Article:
Any given day at ARS you may hear the uplifting, tropical-sounding, in-sync strumming of ukuleles, most notably found by the library in the mornings. This band of ukulele players has created a ukulele club, practicing after school every other Tuesday.
Founding member Isabella Baladez (11) began playing the ukulele because her role model, Rebecca Sugar, creator of the show “Steven Universe,” plays the instrument.
“I thought it was really cool how she could, you know, write songs on it. So, I figured it didn’t look like a hard instrument to pick up,” Baladez said. “She’s also an animator which is something I aspire to be, so I just kind of wanted to follow closely in her footsteps.”
During meetings, club members get together and learn songs, mostly covers, focusing on strumming patterns and chords.
“[Isabella Vergara] provides a bunch of songs with the chords, and we learn whatever the people who are there that day want to learn,” Baladez said.
Isabella Vergara (11), the other founding member, has played piano, cello, and ukulele.
“Ever since I was little I wanted to learn the guitar, but my mother made me play the piano instead, and then she made me play the cello – but anyway the ukulele was close,” Baladez said. “[Ukulele] is really different from the cello. I think it’s a lot more fun because you can just pick it up and play whatever.”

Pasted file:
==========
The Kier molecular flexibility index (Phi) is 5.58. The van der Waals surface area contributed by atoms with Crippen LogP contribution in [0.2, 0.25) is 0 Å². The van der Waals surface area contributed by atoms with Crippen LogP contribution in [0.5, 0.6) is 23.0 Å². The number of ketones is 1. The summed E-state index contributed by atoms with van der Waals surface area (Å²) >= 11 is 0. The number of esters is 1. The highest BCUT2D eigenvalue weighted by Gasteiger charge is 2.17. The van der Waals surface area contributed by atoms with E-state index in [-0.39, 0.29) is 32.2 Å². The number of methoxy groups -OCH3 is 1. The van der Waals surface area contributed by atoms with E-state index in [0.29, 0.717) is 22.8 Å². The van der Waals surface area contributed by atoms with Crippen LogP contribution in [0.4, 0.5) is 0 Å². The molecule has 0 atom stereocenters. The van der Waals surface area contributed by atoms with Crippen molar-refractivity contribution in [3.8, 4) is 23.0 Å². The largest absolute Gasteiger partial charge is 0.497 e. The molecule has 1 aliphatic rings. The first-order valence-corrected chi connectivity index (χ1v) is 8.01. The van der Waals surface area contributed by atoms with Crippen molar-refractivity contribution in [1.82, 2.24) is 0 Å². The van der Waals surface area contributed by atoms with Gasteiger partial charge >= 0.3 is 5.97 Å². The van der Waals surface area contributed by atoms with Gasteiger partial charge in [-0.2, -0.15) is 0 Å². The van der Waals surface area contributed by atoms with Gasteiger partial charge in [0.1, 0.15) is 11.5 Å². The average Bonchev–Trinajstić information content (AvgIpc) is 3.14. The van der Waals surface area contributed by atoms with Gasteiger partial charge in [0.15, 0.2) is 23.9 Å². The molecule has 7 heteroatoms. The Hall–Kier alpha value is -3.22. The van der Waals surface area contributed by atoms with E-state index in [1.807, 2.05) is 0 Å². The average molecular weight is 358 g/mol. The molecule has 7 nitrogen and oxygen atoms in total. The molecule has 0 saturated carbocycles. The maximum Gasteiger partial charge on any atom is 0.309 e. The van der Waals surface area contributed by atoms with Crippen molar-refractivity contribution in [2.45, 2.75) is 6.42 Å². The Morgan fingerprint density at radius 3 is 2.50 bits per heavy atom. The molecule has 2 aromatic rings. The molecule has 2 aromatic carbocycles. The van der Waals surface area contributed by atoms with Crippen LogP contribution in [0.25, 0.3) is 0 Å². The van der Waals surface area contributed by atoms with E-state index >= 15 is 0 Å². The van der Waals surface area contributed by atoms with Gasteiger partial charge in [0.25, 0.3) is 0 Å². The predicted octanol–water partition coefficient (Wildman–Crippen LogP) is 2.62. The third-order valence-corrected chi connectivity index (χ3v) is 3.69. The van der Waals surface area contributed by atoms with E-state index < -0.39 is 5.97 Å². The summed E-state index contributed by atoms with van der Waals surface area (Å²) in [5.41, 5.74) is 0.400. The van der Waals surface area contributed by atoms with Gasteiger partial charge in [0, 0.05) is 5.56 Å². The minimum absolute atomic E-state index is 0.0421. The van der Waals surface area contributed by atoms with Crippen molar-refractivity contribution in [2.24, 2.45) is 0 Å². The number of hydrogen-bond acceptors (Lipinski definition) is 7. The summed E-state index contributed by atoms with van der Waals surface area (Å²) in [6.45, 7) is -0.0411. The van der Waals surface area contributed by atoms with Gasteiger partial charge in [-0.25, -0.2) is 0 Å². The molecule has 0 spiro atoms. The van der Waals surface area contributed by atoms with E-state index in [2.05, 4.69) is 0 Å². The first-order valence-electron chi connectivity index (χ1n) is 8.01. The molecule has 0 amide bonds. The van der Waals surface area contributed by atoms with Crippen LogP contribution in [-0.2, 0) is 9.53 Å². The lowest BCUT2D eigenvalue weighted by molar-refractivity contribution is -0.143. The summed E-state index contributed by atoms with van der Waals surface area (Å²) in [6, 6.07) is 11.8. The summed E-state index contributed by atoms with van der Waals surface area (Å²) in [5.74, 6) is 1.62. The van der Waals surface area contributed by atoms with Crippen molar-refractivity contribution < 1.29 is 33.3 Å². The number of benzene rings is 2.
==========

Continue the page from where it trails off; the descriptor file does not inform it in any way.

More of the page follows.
According to Baladez, a lot of people who say they would like to attend forget their instrument or forget what day it is. Baladez and Vergara said that sometimes the turnout is not the best, but sometimes there are five or six people that are really interested, and they play songs and have a great time.
“We just need to get the word out,” Baladez said. “Because I know that there are a lot of people who play or are interested in learning.
Helena White (11) is Outreach Manager of the ukulele club, so she works on gaining publicity for the club by organizing events for members to play at. White also plays the violin and sometimes plays along with the ukuleles on her violin.
“I’ve played with them. It’s fun because it’s, like, a mix of different instruments so it sounds really different,” White said. “You can basically put any instruments together and if you know what song you’re playing, it sounds really nice.”
The two main founders, Baladez and Vergara, are considering performing in Follies because they love playing together and it would be an effective venue for outreach.
“We’ve looked at songs that are duets, because we kind of founded it together,” Baladez said. “There were a lot more people that went into making it become something, but we figured ‘Izzy and Izzy’ would be funny.”